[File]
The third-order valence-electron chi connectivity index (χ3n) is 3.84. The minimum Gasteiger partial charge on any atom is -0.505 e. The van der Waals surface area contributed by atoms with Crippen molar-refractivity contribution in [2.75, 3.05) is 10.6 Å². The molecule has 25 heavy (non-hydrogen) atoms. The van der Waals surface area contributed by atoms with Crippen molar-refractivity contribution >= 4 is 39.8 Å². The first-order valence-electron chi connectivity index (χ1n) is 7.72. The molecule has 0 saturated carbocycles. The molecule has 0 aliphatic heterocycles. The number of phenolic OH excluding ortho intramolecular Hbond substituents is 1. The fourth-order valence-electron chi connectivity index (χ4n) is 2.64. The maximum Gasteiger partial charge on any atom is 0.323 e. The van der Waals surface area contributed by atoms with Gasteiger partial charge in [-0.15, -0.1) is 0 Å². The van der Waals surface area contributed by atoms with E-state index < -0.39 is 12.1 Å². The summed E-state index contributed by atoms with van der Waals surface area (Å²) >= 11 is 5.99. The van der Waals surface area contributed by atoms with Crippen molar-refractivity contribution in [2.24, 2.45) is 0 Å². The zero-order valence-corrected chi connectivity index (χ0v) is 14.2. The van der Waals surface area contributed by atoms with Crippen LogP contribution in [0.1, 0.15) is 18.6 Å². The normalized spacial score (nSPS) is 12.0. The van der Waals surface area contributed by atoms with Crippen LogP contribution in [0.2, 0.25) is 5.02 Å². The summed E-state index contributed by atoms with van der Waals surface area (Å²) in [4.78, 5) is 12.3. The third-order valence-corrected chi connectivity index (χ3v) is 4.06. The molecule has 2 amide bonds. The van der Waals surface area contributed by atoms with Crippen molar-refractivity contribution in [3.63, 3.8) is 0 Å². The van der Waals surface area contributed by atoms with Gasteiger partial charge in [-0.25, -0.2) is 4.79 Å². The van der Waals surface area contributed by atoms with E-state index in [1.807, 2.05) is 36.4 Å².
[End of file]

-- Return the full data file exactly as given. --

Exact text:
The third-order valence-electron chi connectivity index (χ3n) is 3.84. The minimum Gasteiger partial charge on any atom is -0.505 e. The van der Waals surface area contributed by atoms with Crippen molar-refractivity contribution in [2.75, 3.05) is 10.6 Å². The molecule has 25 heavy (non-hydrogen) atoms. The van der Waals surface area contributed by atoms with Crippen molar-refractivity contribution >= 4 is 39.8 Å². The first-order valence-electron chi connectivity index (χ1n) is 7.72. The molecule has 0 saturated carbocycles. The molecule has 0 aliphatic heterocycles. The number of phenolic OH excluding ortho intramolecular Hbond substituents is 1. The fourth-order valence-electron chi connectivity index (χ4n) is 2.64. The maximum Gasteiger partial charge on any atom is 0.323 e. The van der Waals surface area contributed by atoms with Gasteiger partial charge in [-0.15, -0.1) is 0 Å². The van der Waals surface area contributed by atoms with E-state index < -0.39 is 12.1 Å². The summed E-state index contributed by atoms with van der Waals surface area (Å²) >= 11 is 5.99. The van der Waals surface area contributed by atoms with Crippen molar-refractivity contribution in [2.24, 2.45) is 0 Å². The zero-order valence-corrected chi connectivity index (χ0v) is 14.2. The van der Waals surface area contributed by atoms with Crippen LogP contribution in [0.1, 0.15) is 18.6 Å². The normalized spacial score (nSPS) is 12.0. The van der Waals surface area contributed by atoms with Crippen LogP contribution in [0.2, 0.25) is 5.02 Å². The summed E-state index contributed by atoms with van der Waals surface area (Å²) in [4.78, 5) is 12.3. The third-order valence-corrected chi connectivity index (χ3v) is 4.06. The molecule has 2 amide bonds. The van der Waals surface area contributed by atoms with Crippen molar-refractivity contribution in [3.63, 3.8) is 0 Å². The van der Waals surface area contributed by atoms with Gasteiger partial charge in [-0.25, -0.2) is 4.79 Å². The van der Waals surface area contributed by atoms with E-state index in [1.807, 2.05) is 36.4 Å².